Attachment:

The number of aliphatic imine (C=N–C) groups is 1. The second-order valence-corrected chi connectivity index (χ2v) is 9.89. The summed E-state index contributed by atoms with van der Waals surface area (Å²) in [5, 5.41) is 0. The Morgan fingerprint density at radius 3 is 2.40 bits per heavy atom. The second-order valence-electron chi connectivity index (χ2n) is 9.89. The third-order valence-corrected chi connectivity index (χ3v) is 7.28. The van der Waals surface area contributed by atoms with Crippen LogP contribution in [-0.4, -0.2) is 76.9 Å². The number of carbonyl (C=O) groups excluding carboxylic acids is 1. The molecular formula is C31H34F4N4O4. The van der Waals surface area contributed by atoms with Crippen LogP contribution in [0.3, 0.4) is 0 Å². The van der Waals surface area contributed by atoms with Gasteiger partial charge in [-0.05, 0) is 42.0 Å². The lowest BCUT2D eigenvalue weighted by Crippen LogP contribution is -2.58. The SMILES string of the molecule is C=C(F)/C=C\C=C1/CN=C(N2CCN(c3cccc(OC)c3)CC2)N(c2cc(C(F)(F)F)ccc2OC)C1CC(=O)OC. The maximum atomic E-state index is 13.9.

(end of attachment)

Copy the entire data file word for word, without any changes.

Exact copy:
The number of aliphatic imine (C=N–C) groups is 1. The second-order valence-corrected chi connectivity index (χ2v) is 9.89. The summed E-state index contributed by atoms with van der Waals surface area (Å²) in [5, 5.41) is 0. The Morgan fingerprint density at radius 3 is 2.40 bits per heavy atom. The second-order valence-electron chi connectivity index (χ2n) is 9.89. The third-order valence-corrected chi connectivity index (χ3v) is 7.28. The van der Waals surface area contributed by atoms with Crippen LogP contribution in [-0.4, -0.2) is 76.9 Å². The number of carbonyl (C=O) groups excluding carboxylic acids is 1. The molecular formula is C31H34F4N4O4. The van der Waals surface area contributed by atoms with Crippen LogP contribution in [0.3, 0.4) is 0 Å². The van der Waals surface area contributed by atoms with Gasteiger partial charge in [-0.05, 0) is 42.0 Å². The lowest BCUT2D eigenvalue weighted by Crippen LogP contribution is -2.58. The SMILES string of the molecule is C=C(F)/C=C\C=C1/CN=C(N2CCN(c3cccc(OC)c3)CC2)N(c2cc(C(F)(F)F)ccc2OC)C1CC(=O)OC. The maximum atomic E-state index is 13.9.